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Canceled Bush massage rubs clinic wrong way

When President Bush wanted a massage therapist on hand for a recent campaign visit to Tampa Bay, his staff called the Stress Relief Clinic in St. Petersburg.

Owner Karen Steinmetz was glad to oblige. She had visions of changing the name of her clinic to the Presidential Massage Center.

The job went to therapist Abbi Bliss.

But as it turned out, Bliss didn't even get to glimpse the president, much less massage his aching back.

And the Bush entourage apparently took off the next day with the clinic's portable massage table, worth about $600.

Now, Steinmetz has visions of the custom-designed table winging its way around the country on Air Force One.

"It was kind of unbelievable, then it was really exciting, then (Bliss) didn't get to do it, and now the table is missing," Steinmetz said Thursday, after four days of trying to determine the table's fate.

Steinmetz said that when she first heard the White House had called, she was convinced it was a joke. But when she called the phone number she was given, someone answered, "White House staff."

It's true, she was told. At the end of a long campaign day, President Bush relaxes by either having a massage or watching a movie.

Later, she found out that her clinic was recommended by Wendy Berlanti, a client. Berlanti is sales manager at the Holiday Inn on Ulmerton Road, where the presidential party stayed last Friday night. "When they asked if I knew a massage therapist, I said, "I sure do,' " Berlanti recalled.

Bliss had to give her Social Security number and birth date to Secret Service agents, who called back the next day to tell her to be at the hotel at 10 p.m. Friday.

She showed up as instructed. Agents took the table to set it up in the president's fifth-floor suite. Meanwhile, two aides briefed Bliss. If the commander-in-chief fell asleep, they said, she would have to leave the table until the next day. They told her the president sometimes likes his legs worked, but most often it's his lower back, neck and shoulders.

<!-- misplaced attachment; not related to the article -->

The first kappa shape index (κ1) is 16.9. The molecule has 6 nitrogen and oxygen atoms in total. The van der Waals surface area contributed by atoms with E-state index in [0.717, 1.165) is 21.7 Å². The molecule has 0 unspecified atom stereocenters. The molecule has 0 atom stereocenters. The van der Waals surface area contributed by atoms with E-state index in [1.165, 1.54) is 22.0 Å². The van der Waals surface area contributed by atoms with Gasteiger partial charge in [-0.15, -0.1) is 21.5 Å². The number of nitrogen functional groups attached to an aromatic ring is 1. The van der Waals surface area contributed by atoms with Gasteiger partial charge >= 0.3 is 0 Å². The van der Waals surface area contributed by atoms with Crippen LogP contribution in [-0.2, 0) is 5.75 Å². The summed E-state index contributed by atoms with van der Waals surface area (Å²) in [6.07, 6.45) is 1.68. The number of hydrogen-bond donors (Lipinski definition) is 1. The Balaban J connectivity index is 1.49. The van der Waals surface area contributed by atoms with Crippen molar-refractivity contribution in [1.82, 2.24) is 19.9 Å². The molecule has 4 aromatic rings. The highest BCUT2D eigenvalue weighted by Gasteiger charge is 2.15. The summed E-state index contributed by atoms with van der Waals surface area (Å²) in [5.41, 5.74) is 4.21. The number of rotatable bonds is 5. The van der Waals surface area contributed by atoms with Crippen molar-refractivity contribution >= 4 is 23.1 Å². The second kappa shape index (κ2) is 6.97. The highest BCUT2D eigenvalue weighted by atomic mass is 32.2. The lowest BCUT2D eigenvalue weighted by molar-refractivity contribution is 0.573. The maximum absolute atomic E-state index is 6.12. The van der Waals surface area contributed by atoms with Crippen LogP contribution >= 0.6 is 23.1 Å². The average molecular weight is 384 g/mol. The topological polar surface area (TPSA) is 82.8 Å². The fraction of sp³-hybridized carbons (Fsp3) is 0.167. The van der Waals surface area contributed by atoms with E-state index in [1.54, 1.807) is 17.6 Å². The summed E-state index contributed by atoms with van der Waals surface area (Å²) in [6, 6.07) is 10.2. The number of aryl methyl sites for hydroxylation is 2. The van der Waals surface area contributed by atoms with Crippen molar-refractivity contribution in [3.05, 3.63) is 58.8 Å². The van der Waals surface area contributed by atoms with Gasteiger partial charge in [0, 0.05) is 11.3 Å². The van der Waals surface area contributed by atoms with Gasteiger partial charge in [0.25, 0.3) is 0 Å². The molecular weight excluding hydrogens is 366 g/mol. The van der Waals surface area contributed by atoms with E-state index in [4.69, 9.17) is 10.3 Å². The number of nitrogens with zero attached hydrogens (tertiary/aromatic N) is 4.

Just before the motorcade arrived, Secret Service agents rushed her up to a third-floor office. Later, an aide came down to say the president had chosen the movie that night. Bliss wouldn't be needed.

"I was relieved," said Bliss, who admitted to some nervousness at the idea of massaging the country's leader.

She asked about the table. They said they couldn't disturb the president so they would bring it to the clinic in the morning.

It never showed up.

Bliss called the hotel and talked to some Secret Service agents who were still there. They said the table must have been packed, but that it would be shipped back as soon as possible.

She hasn't heard anything since.

Bliss called the local Republican Party. They referred the problem to Sally Herrell, executive director of the Bush campaign in Florida. She referred it to the White House advance office in Washington.

A spokesman at Bush's campaign office in Washington couldn't find out anything about the missing table on Thursday.

Then there's the little matter of money. Bliss gave the Secret Service agents a bill for $80 for the two hours she spent at the hotel. The payment hasn't come yet.

Bliss didn't even get the autographed picture of Bush the agents promised if she did the massage.

Now, she's hoping for something better. Bliss has asked the White House if the president could autograph the table before it's returned.

"We're going to hang it from the ceiling so everybody can look up at it," Bliss said. "Or maybe we'll let people lie on it but they can't touch his signature."

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